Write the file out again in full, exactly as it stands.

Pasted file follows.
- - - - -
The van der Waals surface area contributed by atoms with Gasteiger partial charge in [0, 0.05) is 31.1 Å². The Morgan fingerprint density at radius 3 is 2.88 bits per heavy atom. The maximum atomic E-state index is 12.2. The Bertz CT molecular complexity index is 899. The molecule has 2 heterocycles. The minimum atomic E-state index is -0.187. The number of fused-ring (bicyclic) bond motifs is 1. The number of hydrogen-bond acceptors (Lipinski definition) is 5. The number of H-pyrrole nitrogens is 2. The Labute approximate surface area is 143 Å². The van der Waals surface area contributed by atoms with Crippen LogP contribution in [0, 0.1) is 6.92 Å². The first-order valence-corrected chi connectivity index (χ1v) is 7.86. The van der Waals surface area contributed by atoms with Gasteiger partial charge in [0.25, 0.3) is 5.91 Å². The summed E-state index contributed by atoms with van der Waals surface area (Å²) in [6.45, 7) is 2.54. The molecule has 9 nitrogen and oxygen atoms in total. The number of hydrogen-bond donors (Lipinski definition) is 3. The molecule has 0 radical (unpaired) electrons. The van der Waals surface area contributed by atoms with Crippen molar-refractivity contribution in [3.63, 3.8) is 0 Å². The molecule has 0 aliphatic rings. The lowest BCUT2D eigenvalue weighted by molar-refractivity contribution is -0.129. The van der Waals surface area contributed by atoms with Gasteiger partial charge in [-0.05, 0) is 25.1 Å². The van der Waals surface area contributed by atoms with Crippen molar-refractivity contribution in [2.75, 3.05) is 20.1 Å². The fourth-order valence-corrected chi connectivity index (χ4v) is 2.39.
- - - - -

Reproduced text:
The van der Waals surface area contributed by atoms with Gasteiger partial charge in [0, 0.05) is 31.1 Å². The Morgan fingerprint density at radius 3 is 2.88 bits per heavy atom. The maximum atomic E-state index is 12.2. The Bertz CT molecular complexity index is 899. The molecule has 2 heterocycles. The minimum atomic E-state index is -0.187. The number of fused-ring (bicyclic) bond motifs is 1. The number of hydrogen-bond acceptors (Lipinski definition) is 5. The number of H-pyrrole nitrogens is 2. The Labute approximate surface area is 143 Å². The van der Waals surface area contributed by atoms with Crippen LogP contribution in [0, 0.1) is 6.92 Å². The first-order valence-corrected chi connectivity index (χ1v) is 7.86. The van der Waals surface area contributed by atoms with Gasteiger partial charge in [0.25, 0.3) is 5.91 Å². The summed E-state index contributed by atoms with van der Waals surface area (Å²) in [6.45, 7) is 2.54. The molecule has 9 nitrogen and oxygen atoms in total. The number of hydrogen-bond donors (Lipinski definition) is 3. The molecule has 0 radical (unpaired) electrons. The van der Waals surface area contributed by atoms with Crippen molar-refractivity contribution in [3.63, 3.8) is 0 Å². The molecule has 0 aliphatic rings. The lowest BCUT2D eigenvalue weighted by molar-refractivity contribution is -0.129. The van der Waals surface area contributed by atoms with Gasteiger partial charge in [-0.05, 0) is 25.1 Å². The van der Waals surface area contributed by atoms with Crippen molar-refractivity contribution in [2.75, 3.05) is 20.1 Å². The fourth-order valence-corrected chi connectivity index (χ4v) is 2.39.